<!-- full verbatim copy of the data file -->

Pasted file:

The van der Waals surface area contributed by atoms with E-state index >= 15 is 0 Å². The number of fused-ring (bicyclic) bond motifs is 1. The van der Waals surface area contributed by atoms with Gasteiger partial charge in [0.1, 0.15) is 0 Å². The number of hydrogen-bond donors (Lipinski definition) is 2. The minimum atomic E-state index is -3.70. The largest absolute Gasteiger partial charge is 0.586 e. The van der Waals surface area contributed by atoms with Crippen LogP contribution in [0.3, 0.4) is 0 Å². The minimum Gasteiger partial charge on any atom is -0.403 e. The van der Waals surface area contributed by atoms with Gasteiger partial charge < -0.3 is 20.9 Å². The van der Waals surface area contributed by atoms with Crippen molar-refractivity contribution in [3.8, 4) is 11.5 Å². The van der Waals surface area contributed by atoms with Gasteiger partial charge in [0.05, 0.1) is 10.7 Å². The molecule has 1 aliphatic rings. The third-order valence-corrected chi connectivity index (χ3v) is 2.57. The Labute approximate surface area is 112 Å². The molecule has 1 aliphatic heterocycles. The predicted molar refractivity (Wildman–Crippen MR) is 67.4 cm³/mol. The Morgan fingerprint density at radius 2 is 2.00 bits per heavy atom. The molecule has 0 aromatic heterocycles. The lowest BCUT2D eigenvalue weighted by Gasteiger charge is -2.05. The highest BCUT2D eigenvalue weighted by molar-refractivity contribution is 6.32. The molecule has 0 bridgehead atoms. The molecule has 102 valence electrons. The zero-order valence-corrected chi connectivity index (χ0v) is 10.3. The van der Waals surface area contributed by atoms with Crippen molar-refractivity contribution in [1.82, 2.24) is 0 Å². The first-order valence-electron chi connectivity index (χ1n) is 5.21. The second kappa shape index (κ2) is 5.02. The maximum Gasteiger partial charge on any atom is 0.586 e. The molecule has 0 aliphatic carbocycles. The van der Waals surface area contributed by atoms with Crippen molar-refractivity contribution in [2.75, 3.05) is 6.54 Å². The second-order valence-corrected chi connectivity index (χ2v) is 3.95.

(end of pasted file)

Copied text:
The van der Waals surface area contributed by atoms with E-state index >= 15 is 0 Å². The number of fused-ring (bicyclic) bond motifs is 1. The van der Waals surface area contributed by atoms with Gasteiger partial charge in [0.1, 0.15) is 0 Å². The number of hydrogen-bond donors (Lipinski definition) is 2. The minimum atomic E-state index is -3.70. The largest absolute Gasteiger partial charge is 0.586 e. The van der Waals surface area contributed by atoms with Crippen LogP contribution in [0.3, 0.4) is 0 Å². The minimum Gasteiger partial charge on any atom is -0.403 e. The van der Waals surface area contributed by atoms with Gasteiger partial charge < -0.3 is 20.9 Å². The van der Waals surface area contributed by atoms with Crippen molar-refractivity contribution in [3.8, 4) is 11.5 Å². The van der Waals surface area contributed by atoms with Gasteiger partial charge in [0.05, 0.1) is 10.7 Å². The molecule has 1 aliphatic rings. The third-order valence-corrected chi connectivity index (χ3v) is 2.57. The Labute approximate surface area is 112 Å². The molecule has 1 aliphatic heterocycles. The predicted molar refractivity (Wildman–Crippen MR) is 67.4 cm³/mol. The Morgan fingerprint density at radius 2 is 2.00 bits per heavy atom. The molecule has 0 aromatic heterocycles. The lowest BCUT2D eigenvalue weighted by Gasteiger charge is -2.05. The highest BCUT2D eigenvalue weighted by molar-refractivity contribution is 6.32. The molecule has 0 bridgehead atoms. The molecule has 102 valence electrons. The zero-order valence-corrected chi connectivity index (χ0v) is 10.3. The van der Waals surface area contributed by atoms with Crippen molar-refractivity contribution in [1.82, 2.24) is 0 Å². The first-order valence-electron chi connectivity index (χ1n) is 5.21. The second kappa shape index (κ2) is 5.02. The maximum Gasteiger partial charge on any atom is 0.586 e. The molecule has 0 aliphatic carbocycles. The van der Waals surface area contributed by atoms with Crippen molar-refractivity contribution in [2.75, 3.05) is 6.54 Å². The second-order valence-corrected chi connectivity index (χ2v) is 3.95.